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RBI seeks public feedback on its discussion paper on Charges in Payment Systems.

RBI seeks public feedback on its discussion paper on Charges in Payment Systems.
Trade & Regulatory Compliance Practice | Jasman Dhanoa

Introduction

  • The RBI has issued a Discussion Paper on “Charges in Payment Systems” (“Discussion Paper”) on August 17, 2022, for public feedback. Earlier, in the “Statement on Developmental and Regulatory Policies” dated December 08, 2021, the RBI, among other things, had discussed the need to issue a discussion paper on the said subject. The Discussion Paper is open for public feedback till October 3, 2022.

Rationale behind the discussion paper

  • In the “Statement on Developmental and Regulatory Policies”, the RBI had noted that a significant increase in acceptance infrastructure for digital payments has been achieved in recent years through concerted efforts of all stakeholders. Entities involved in providing digital payment services incur costs, which are generally recovered from the merchant or the customer or is borne by one or more of the participants. While there are both advantages and disadvantages of customers bearing these charges, the RBI noted that such charges should be reasonable and should not become a deterrent in the adoption of digital payments.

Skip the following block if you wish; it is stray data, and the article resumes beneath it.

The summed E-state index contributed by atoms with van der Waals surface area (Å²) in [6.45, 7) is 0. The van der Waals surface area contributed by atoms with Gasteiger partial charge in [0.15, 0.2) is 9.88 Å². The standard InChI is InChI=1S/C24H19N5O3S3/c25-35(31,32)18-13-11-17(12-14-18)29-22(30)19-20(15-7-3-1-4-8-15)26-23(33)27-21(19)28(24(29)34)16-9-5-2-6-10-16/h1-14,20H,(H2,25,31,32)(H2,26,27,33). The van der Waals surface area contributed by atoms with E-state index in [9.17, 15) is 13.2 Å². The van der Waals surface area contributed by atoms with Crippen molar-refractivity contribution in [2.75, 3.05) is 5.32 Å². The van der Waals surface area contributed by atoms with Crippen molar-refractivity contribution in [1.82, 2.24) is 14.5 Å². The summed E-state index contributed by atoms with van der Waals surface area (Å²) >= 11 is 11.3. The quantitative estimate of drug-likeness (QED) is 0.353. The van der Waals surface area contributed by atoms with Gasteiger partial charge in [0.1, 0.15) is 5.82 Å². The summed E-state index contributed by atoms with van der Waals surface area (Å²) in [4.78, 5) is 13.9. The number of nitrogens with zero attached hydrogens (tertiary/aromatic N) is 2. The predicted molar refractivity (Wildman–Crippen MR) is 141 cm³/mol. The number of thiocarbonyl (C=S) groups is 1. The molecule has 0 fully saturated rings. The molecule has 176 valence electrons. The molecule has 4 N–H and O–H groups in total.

• Hence, in order to take a comprehensive view of the issues involved, the RBI has now issued the Discussion Paper which covers all aspects related to charges involved in various channels of digital payments such as credit cards, debit cards, prepaid payment instruments (cards and wallets), UPI, etc. The Discussion Paper has also sought feedback on issues related to convenience fee, surcharging, etc., and the measures required to make digital transactions affordable to users and economically remunerative to the providers.

Necessity of recovering costs